What’s Happening to the First Generation of YouTube Creators?
During the summer of 2020, longtime YouTuber Shane Dawson was cancelled. Again. While the comedy-sketch-turned-documentary-maker has had to apologize for his racist and problematic content many times over the years, this may be one that sticks. He hasn’t posted a video since his apology in July, and even his remaining circle of creator friends appears to be breaking down.
Trisha Paytas, another longtime controversial YouTuber and cohost of the podcast Frenemies, stuck by Dawson during his downfall, and appeared on his fiance Ryland Adams’ podcast as recently as November. Over the weekend, however, she blocked the pair on Twitter for her “own peace.” On its own, this is just another speck in the constantly churning cycle of YouTube drama. However, it may also mark the slow, bitter conclusion to the first generation of YouTubers.
Shane and Ryland didn’t unfollow me. Just to set the record straight - I blocked them. There’s no malice behind it, I did it for my own peace. It’s not drama. It’a very personal and I want to move on. So speculation can stop as to why they unfollowed, they didn’t.— Trisha Paytas (@trishapaytas) January 17, 2021
Dawson hasn’t made an official exit. He may even be gearing up for a comeback. But Paytas’s condemnation further fractures what used to be a family of OG YouTubers—people who joined the platform without knowing it could be a career, and subsequently pioneered the entire creator/influencer space—and comes after a year of equally prominent YouTubers announcing their own retirement.
Is it past time to say goodbye to the OG era of YouTube? Is it finally time, in other words, for me to take the hint?
Everyone’s gateway into YouTube was different, so I won’t pretend we all think fondly of the same OG YouTubers when we reflect on the early days of the platform. My Vlogbrothers and Grace Helbigs may be your Dan and Phils and Nigahigas. But regardless of how you started, I’d confidently wager you lost at least one of your beloved, longtime YouTubers in the past five years. And 2020 rang the most death knells.
Over the summer, Dawson, Ingrid Nilsen, and Jenna Marbles posted their final (or, final-for-now) videos. Their reasons for leaving were wildly different—Dawson for problematic past content, Nilsen for a new chapter, Marbles for exhaustion over the changed YouTube culture. All three began creating YouTube videos between 2008 and 2010, and had amassed followers in the millions.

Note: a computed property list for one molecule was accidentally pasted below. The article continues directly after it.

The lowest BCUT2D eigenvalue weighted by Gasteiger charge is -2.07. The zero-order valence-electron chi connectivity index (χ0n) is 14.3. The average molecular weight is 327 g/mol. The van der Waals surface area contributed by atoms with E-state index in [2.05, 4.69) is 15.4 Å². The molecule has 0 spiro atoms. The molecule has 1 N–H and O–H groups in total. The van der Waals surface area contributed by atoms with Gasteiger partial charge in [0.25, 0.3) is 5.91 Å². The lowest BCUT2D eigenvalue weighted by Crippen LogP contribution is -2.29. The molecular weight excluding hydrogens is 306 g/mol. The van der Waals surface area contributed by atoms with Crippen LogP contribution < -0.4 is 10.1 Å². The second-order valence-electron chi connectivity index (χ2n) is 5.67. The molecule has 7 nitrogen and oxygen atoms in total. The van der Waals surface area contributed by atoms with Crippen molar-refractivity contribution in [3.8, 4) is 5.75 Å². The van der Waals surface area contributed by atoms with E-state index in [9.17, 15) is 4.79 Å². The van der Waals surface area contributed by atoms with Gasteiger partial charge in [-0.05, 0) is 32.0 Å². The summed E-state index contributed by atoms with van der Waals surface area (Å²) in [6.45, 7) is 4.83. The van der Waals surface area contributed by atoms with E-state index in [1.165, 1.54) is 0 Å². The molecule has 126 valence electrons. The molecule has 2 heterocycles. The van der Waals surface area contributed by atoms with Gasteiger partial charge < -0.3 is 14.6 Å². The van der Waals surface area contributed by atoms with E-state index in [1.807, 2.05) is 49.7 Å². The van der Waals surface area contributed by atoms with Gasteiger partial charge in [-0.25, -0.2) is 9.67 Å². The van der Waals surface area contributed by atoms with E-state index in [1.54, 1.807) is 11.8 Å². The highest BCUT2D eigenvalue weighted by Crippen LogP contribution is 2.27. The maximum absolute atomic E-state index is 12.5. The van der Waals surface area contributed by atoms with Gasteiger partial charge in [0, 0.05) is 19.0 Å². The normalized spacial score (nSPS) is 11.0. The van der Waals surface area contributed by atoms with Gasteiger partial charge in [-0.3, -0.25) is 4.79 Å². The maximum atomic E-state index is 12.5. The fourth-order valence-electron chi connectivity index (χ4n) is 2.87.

Dawson’s sketch comedy defined an era of YouTube, and he accomplished the rare feat of reinventing himself for the next generation through conspiracy videos and documentary-style investigations into YouTube drama. Nilsen created “Vlogmas,” a festive vlogging tradition that remains a yearly staple on the platform. Marbles was a one-woman comedy machine, regularly earning millions of views for videos like “Things I Get Excited About As An Adult” and, of course, her first viral hit, “How to trick people into thinking you’re good looking.”
Their departures, while perhaps necessary, felt all the more like an end of an era when Tyler Oakley announced in December he, too, was taking a step back from the platform.
Oakley posted his first video in 2007 from his dorm room. His often cheeky subject matter, frequent collabs, and openly gay content was groundbreaking for YouTube, earning him over seven million subscribers and, at one point, a talk show on Ellen Degeneres’s digital network.
“I've never really taken a break, and it is now time for me to take a break,” he said in his December video. “I do not have an end in sight for when I will be back.”
The first-gen creators who remain can only be described as a mishmash, struggling to find their place on a platform that has, to put it harshly, moved on. There are, of course, major exceptions—PewDiePie began posting videos in 2010 and remains one of the most-subscribed channels, even though he’s had his own fair share of controversy. But now it’s not enough to just be a YouTuber. You have to be a YouTuber and a TikTokker and a podcaster and come out with a make-up line to keep up with the next generation, or instead watch your views stagnate as subscribers flock to newer, faster, bigger creators. You have to have subscribers in the tens of millions to compete with the new guard, who amass that following in a matter of months while, say, Oakley’s seven million-strong following took him over ten years to cultivate. Ten years building a community on YouTube only to learn the goal post has moved again? I’d jump ship, too.
Even creators who have managed to stay the course—the still-strong members of the YouTube “British invasion” of 2014, like Zoe Sugg, Alfie Deyes, and Niomi Smart—are widely acknowledged as past their heyday. A popular TikTok trend using One Direction’s “Night Changes” frequently uses Sugg and Deyes as examples of how much can change in 10 years, eliciting comments from people who miss the good old days.
But for the next generation of viewers, the good old days are happening right now, and they’re more exciting than ever. You can access your favorite creator on multiple platforms, meet up with them at conventions, wear their names proudly on your sweatshirt and have passerbys actually know what it’s referencing. It’s everything the first generation was working towards, and everything they made happen. One day, this will all seem quaint, too.